Christmas Evil isn't the sleazy Santa slasher you'd expect.
The film opens on Christmas Eve. A young boy named Harry wanders downstairs and spies his father, dressed as Santa, fondling his half-naked mother.
I know, I said the film wasn't sleazy. Stay with me.
Fast-forward thirty years and Harry (now played by Brandon Maggart) has developed an obsession with Santa. His shabby apartment overflows with Christmas knick-knacks and Santa artwork. He spies on the neighborhood children and catalogs their activities in large tomes dedicated to the naughty and nice. He even works in a dingy toy factory.
On Christmas Eve night, Harry dons his handmade Santa costume. At first, he's overjoyed as he delivers toys to children in a mental hospital. But then his attention turns to the naughty and his mood darkens. A chance confrontation turns violent and bloody. Harry flees, unsure what went wrong. He finds solace in a neighborhood Christmas party where he's the delight of the local children. But soon he's alone again, and the high of the party gives way to another dangerous low. More violence follows, spiraling out of control and leading to an outrageous finale that I dare not reveal, but which casts the film as a bittersweet fable.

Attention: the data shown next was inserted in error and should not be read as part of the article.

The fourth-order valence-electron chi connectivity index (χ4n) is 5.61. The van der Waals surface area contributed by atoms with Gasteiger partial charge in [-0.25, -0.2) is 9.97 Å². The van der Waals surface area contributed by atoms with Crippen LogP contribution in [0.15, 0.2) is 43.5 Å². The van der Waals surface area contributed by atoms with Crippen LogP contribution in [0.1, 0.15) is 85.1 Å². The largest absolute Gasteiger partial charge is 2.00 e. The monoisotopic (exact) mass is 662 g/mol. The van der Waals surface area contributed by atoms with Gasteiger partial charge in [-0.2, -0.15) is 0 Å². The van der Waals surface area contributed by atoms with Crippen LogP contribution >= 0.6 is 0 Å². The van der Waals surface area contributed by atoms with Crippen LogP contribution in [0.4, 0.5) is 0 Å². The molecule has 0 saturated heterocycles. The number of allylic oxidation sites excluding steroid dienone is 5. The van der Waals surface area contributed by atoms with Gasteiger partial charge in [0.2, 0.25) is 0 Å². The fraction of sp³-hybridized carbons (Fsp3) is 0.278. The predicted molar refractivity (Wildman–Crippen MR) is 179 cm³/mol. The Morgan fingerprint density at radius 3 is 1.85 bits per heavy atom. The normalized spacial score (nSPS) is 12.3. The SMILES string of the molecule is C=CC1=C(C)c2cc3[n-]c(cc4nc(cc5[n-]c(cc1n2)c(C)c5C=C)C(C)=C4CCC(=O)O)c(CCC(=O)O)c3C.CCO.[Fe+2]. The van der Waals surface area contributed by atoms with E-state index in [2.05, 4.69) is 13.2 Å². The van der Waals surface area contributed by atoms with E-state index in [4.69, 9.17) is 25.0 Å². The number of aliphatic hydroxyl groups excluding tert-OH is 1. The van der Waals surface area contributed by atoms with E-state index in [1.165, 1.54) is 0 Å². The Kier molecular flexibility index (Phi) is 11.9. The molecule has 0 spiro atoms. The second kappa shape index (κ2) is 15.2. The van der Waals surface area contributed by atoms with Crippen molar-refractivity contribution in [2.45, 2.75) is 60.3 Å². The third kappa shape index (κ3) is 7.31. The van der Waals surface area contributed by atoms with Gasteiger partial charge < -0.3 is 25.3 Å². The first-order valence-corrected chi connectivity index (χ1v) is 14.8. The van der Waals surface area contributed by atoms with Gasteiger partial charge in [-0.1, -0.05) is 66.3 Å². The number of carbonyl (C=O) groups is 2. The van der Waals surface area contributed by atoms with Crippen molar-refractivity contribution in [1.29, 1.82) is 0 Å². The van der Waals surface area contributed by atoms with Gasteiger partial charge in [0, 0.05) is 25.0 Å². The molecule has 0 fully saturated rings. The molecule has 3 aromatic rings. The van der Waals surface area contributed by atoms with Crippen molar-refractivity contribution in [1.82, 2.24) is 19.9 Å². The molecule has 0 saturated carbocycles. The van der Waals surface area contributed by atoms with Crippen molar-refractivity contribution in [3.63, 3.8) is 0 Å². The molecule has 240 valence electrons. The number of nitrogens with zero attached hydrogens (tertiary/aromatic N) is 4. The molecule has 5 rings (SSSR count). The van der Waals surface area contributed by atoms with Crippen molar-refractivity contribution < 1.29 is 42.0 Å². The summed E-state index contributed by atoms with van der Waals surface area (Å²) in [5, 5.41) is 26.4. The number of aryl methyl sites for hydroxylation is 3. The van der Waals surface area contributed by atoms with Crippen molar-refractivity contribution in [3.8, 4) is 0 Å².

I admit, I went in expecting a cheesy bit of exploitation but I came out impressed. I liked the film's production. There's nary a soundstage in sight. Everything is location-based, including the New Jersey exteriors. The worn, lived-in interiors give the film a documentary veneer and added authenticity.
But most of all, I liked the film's willingness to tell a different kind of story. It hit me during the third act, which sees Harry fleeing a mob of torch-wielding neighbors, that writer/director Lewis Jackson wasn't making a slasher picture at all, he was making a monster movie.
Consider the similarities to Frankenstein (1931). Both serve as cautionary tales. Frankenstein warned against playing God. Christmas Evil warns against playing Santa. It's a laughable notion until you consider it from a child's perspective. Moral absolutes like naughty and nice don't work in the adult world, but try explaining that to a child. The film commits to this premise.
To that end, Maggart's performance makes the film. His character is very much a child trapped in a middle-aged body, and Maggart convinces. The audience I saw the film with offered no snarky chuckles or giggles; they sat transfixed. Much as in Frankenstein, we come to care about this misunderstood monster. The script helps by ensuring Harry never harms a child. It reserves Harry's murderous outbursts for the film's real creeps: the other adults. It's an important detail that lets the film earn its ending.
The more I think about Christmas Evil, the more I admire it. Will it hold up to repeat viewings? I'll let you know next Christmas.